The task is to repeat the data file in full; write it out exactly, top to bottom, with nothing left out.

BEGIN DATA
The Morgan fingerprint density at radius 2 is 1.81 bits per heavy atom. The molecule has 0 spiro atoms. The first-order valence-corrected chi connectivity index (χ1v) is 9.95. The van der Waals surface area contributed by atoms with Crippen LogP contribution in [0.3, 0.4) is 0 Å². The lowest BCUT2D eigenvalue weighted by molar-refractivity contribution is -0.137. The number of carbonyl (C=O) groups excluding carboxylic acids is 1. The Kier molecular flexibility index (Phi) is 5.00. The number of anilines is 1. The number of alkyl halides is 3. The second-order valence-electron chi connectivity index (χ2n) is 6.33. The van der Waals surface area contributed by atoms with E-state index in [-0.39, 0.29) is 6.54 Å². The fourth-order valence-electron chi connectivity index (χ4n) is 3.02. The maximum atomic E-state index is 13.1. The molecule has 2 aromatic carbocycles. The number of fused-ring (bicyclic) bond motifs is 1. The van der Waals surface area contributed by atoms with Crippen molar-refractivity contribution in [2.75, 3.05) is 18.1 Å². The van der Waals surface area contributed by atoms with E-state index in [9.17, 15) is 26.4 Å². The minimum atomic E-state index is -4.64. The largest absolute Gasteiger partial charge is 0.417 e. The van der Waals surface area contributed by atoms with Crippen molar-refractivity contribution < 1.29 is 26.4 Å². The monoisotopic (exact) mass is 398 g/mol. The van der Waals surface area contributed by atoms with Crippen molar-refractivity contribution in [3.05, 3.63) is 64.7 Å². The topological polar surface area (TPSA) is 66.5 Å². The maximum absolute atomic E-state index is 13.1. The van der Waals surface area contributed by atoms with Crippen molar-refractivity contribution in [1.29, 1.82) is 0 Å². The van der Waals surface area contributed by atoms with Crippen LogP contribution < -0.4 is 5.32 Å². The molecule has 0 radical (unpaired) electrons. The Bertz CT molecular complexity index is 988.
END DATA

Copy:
The Morgan fingerprint density at radius 2 is 1.81 bits per heavy atom. The molecule has 0 spiro atoms. The first-order valence-corrected chi connectivity index (χ1v) is 9.95. The van der Waals surface area contributed by atoms with Crippen LogP contribution in [0.3, 0.4) is 0 Å². The lowest BCUT2D eigenvalue weighted by molar-refractivity contribution is -0.137. The number of carbonyl (C=O) groups excluding carboxylic acids is 1. The Kier molecular flexibility index (Phi) is 5.00. The number of anilines is 1. The number of alkyl halides is 3. The second-order valence-electron chi connectivity index (χ2n) is 6.33. The van der Waals surface area contributed by atoms with E-state index in [-0.39, 0.29) is 6.54 Å². The fourth-order valence-electron chi connectivity index (χ4n) is 3.02. The maximum atomic E-state index is 13.1. The molecule has 2 aromatic carbocycles. The number of fused-ring (bicyclic) bond motifs is 1. The van der Waals surface area contributed by atoms with Crippen molar-refractivity contribution in [2.75, 3.05) is 18.1 Å². The van der Waals surface area contributed by atoms with E-state index in [9.17, 15) is 26.4 Å². The minimum atomic E-state index is -4.64. The largest absolute Gasteiger partial charge is 0.417 e. The van der Waals surface area contributed by atoms with Crippen molar-refractivity contribution < 1.29 is 26.4 Å². The monoisotopic (exact) mass is 398 g/mol. The van der Waals surface area contributed by atoms with Crippen molar-refractivity contribution in [3.05, 3.63) is 64.7 Å². The topological polar surface area (TPSA) is 66.5 Å². The maximum absolute atomic E-state index is 13.1. The van der Waals surface area contributed by atoms with Crippen molar-refractivity contribution in [1.29, 1.82) is 0 Å². The van der Waals surface area contributed by atoms with Crippen LogP contribution < -0.4 is 5.32 Å². The molecule has 0 radical (unpaired) electrons. The Bertz CT molecular complexity index is 988.